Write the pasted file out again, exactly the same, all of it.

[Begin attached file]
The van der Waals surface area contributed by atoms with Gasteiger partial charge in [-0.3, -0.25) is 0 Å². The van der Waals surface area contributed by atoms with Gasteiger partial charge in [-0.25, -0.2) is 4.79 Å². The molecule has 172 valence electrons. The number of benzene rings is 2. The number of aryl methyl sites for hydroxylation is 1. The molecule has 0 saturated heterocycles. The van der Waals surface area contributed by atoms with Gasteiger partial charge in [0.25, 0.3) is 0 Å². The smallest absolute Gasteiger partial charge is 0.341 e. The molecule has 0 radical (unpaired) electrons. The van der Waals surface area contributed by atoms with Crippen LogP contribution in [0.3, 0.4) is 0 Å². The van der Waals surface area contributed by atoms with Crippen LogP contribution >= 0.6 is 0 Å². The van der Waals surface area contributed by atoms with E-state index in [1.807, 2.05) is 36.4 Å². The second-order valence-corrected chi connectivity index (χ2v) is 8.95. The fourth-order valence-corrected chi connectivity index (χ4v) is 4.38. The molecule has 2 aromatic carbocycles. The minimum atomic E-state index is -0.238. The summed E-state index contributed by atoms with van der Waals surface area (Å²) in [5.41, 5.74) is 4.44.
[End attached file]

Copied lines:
The van der Waals surface area contributed by atoms with Gasteiger partial charge in [-0.3, -0.25) is 0 Å². The van der Waals surface area contributed by atoms with Gasteiger partial charge in [-0.25, -0.2) is 4.79 Å². The molecule has 172 valence electrons. The number of benzene rings is 2. The number of aryl methyl sites for hydroxylation is 1. The molecule has 0 saturated heterocycles. The van der Waals surface area contributed by atoms with Gasteiger partial charge in [0.25, 0.3) is 0 Å². The smallest absolute Gasteiger partial charge is 0.341 e. The molecule has 0 radical (unpaired) electrons. The van der Waals surface area contributed by atoms with Crippen LogP contribution in [0.3, 0.4) is 0 Å². The van der Waals surface area contributed by atoms with Crippen LogP contribution >= 0.6 is 0 Å². The van der Waals surface area contributed by atoms with E-state index in [1.807, 2.05) is 36.4 Å². The second-order valence-corrected chi connectivity index (χ2v) is 8.95. The fourth-order valence-corrected chi connectivity index (χ4v) is 4.38. The molecule has 2 aromatic carbocycles. The minimum atomic E-state index is -0.238. The summed E-state index contributed by atoms with van der Waals surface area (Å²) in [5.41, 5.74) is 4.44.